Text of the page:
Tag Archives: dr richard johnson

Animal Planet show features local Jordan Herbst

Animal Planet’s “Monsters Inside Me” details Herbst’s fight with Hantavirus

by Arnie Palu

A popular Animal Planet program will feature the story of a Bishop boys struggle with Hantavirus.  The Animal Planet series “Monsters Inside Me” will air Thursday, December 10th at 10pm et/pt.  Animal Planet indicates that Jordan contracted Hantavirus after being exposed to mouse droppings near his home in Aspedell.  The story details Jordan’s battle with the deadly virus including his treatment at UC Davis.  Jordan has made a full recovery.

Jordan_Monsters Inside Me_3
Bishop Union High School Student Jordan Herbst (right) and his father. photo provided by Animal Planet

Dr. Richard Johnson, Inyo and Mono counties public health officer, notes that exposure to Hantavirus is fairly common in the Eastern Sierra with one to three cases reported each year.  No cases have been reported this year.  Dr. Johnson notes that while there is not peak hantavirus season, infections tend to occur in the spring when people open up spaces that have been closed up for the winter.  Dr. Johnson suggest that you eliminate or minimize contact with rodents in your home, workplace, or campsite.  Seal up holes and gaps in your home or garage. Place traps in and around your home to decrease rodent infestation. Clean up any easy-to-get food including pet food.

In regards to recognizing Hantavirus, Dr Johnson says that if you or a loved one are experiencing flu-like symptoms and it is not flu season, you should seek medical care.

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Back to School Time!

Back to School Preparation

by Dr. Richard Johnson, Inyo and Mono County public health officer

Ready for School – preschool through college?
Getting all of the recommended vaccines is one of the most important things a parent can do to protect their child’s health, especially when they are in a setting like a school or a child care center where disease outbreaks can occur. Whether it’s a baby starting at a new child care facility, a toddler heading to preschool, a student going back to elementary, middle or high school – or even a college freshman – parents should check their child’s vaccine records.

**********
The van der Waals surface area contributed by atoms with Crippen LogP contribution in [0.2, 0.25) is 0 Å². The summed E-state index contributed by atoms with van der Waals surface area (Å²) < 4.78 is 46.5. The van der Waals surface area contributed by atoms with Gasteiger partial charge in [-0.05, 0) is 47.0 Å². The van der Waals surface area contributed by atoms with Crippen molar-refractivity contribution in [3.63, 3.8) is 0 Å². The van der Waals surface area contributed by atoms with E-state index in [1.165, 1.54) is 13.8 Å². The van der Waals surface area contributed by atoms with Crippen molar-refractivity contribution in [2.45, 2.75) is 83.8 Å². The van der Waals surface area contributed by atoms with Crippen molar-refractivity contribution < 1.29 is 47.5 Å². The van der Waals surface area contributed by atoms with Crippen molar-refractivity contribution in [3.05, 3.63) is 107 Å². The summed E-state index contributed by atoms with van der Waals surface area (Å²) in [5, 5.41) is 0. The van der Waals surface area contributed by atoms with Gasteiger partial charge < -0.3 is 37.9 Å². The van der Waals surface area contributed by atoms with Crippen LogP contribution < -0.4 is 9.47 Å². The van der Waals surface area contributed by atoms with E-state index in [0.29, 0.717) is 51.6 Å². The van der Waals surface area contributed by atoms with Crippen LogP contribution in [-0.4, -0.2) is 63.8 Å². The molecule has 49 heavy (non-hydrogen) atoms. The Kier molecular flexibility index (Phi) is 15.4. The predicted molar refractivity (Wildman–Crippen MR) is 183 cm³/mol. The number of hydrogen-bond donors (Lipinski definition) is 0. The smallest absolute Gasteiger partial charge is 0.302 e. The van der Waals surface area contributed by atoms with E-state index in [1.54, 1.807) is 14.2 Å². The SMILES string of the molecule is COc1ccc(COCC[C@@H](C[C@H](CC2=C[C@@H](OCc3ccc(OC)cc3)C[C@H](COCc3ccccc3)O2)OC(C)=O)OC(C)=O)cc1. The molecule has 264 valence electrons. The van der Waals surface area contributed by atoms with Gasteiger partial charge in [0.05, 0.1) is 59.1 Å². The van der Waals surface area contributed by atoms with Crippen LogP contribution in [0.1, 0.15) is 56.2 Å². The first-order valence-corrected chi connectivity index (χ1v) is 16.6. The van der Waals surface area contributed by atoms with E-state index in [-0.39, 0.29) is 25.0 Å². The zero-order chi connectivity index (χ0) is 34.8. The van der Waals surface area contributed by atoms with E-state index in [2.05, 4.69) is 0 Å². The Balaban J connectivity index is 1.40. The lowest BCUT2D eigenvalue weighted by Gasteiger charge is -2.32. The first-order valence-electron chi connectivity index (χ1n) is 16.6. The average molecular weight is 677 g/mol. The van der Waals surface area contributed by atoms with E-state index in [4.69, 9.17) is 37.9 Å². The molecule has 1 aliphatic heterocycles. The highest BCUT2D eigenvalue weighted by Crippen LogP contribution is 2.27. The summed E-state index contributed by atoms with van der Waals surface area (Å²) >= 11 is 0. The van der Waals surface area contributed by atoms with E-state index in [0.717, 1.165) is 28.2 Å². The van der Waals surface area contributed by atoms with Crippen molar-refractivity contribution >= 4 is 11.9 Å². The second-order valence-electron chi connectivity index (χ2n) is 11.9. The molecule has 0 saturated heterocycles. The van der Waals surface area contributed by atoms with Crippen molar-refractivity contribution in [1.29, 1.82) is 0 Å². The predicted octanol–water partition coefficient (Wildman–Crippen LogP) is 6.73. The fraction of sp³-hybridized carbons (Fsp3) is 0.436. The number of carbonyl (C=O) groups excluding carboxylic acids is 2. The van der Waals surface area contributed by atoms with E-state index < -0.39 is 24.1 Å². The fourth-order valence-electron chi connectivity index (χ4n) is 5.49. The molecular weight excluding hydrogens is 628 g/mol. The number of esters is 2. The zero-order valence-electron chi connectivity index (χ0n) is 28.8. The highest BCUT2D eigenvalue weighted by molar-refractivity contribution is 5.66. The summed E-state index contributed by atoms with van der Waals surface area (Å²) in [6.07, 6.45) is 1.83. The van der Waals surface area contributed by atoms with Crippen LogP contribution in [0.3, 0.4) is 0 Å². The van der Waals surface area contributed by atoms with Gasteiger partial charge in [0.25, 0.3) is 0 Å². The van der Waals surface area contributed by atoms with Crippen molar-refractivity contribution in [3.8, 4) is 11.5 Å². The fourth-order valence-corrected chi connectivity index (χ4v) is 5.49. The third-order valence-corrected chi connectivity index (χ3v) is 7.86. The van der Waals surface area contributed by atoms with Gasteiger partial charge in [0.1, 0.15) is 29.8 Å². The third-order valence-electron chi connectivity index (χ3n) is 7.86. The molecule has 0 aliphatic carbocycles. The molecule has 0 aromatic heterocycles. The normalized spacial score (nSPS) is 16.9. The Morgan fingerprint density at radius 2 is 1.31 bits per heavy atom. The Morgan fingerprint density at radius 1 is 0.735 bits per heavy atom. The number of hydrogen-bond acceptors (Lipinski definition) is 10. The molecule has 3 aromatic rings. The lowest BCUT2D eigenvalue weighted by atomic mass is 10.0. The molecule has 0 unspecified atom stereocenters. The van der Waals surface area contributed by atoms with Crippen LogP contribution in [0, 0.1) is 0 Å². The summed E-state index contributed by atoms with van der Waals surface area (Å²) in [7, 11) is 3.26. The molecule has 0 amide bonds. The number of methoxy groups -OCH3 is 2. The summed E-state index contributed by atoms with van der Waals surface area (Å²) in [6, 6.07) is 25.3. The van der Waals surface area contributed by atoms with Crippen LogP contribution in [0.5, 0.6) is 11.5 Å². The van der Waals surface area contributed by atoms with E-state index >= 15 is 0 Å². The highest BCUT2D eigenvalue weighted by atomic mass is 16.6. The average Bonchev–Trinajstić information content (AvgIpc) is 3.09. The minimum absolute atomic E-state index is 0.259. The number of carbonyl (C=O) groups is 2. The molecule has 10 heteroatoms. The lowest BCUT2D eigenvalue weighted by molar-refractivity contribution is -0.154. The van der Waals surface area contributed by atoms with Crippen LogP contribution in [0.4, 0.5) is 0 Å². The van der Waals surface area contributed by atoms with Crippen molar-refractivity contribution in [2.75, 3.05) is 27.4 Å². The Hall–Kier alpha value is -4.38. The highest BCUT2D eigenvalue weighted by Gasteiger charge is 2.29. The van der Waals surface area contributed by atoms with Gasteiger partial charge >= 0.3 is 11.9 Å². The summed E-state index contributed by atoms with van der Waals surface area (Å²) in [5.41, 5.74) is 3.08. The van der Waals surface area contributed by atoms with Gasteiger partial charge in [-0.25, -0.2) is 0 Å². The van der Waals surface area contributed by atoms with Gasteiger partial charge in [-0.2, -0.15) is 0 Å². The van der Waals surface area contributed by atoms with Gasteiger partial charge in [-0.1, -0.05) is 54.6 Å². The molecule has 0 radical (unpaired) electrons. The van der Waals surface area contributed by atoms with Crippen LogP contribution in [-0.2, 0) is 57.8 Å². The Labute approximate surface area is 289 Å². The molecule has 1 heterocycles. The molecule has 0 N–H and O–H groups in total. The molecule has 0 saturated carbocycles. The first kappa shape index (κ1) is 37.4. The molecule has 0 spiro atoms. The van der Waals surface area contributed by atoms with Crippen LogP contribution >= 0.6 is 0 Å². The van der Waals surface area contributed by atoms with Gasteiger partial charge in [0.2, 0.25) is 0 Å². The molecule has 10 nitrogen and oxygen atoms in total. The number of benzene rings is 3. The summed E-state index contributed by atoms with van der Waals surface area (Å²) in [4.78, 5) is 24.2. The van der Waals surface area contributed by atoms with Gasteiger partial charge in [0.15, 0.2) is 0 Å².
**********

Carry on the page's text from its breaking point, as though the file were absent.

When parents are preparing to send their child off to day care, school or college, it’s the perfect time to check if he or she is up to date on recommended vaccines.
Child care facilities, preschool programs, schools and colleges are highly susceptible to outbreaks of infectious diseases. Children can easily transmit illnesses to one another due to poor hand washing, uncovered coughs, dense populations and other factors. When children aren’t vaccinated, they are at increased risk for disease and can spread disease to others in their classrooms and communities. This includes babies too young to be fully vaccinated and people with weakened immune systems due to cancer or other health conditions. Now is the time for parents to check with their child’s doctor, school or the local health department to learn about the requirements.
Follow the immunization schedule to provide your child with the best protection, and keep your child’s vaccine records current.
Between the time your child is born and when they go off to college, they’ll get vaccines to protect against a number of serious diseases.

Make sure that you provide your child care facility with updated vaccine records each time you visit the doctor to get another important dose of a vaccine.

Some children at your child care center may be too young for certain vaccines, and are therefore vulnerable to diseases. By keeping your children up to date on vaccines, you’ll be protecting their younger classmates as well. You will also be helping to protect people in your community with weakened immune systems, such as some people with cancer and transplant recipients, who are also at higher risk of disease.

Preteens and teens are at risk for diseases like meningitis and HPV cancers and need the protection of vaccines to keep them healthy and in school.

Vaccines are recommended for preteens and teens because:
Some of the childhood vaccines wear off over time, so adolescents need shots to stay protected from serious diseases like tetanus, diphtheria, and pertussis (whooping cough).

As children get older, they are at greater risk of getting certain diseases like meningitis, septicemia, and HPV-related cancers. Specific vaccines, like HPV, should be given during the preteen (11 to 12) years because they work better at that age.
Vaccines not only protect your preteens and teens from serious diseases. They also protect siblings, friends and the people who care for them, like parents or grandparents.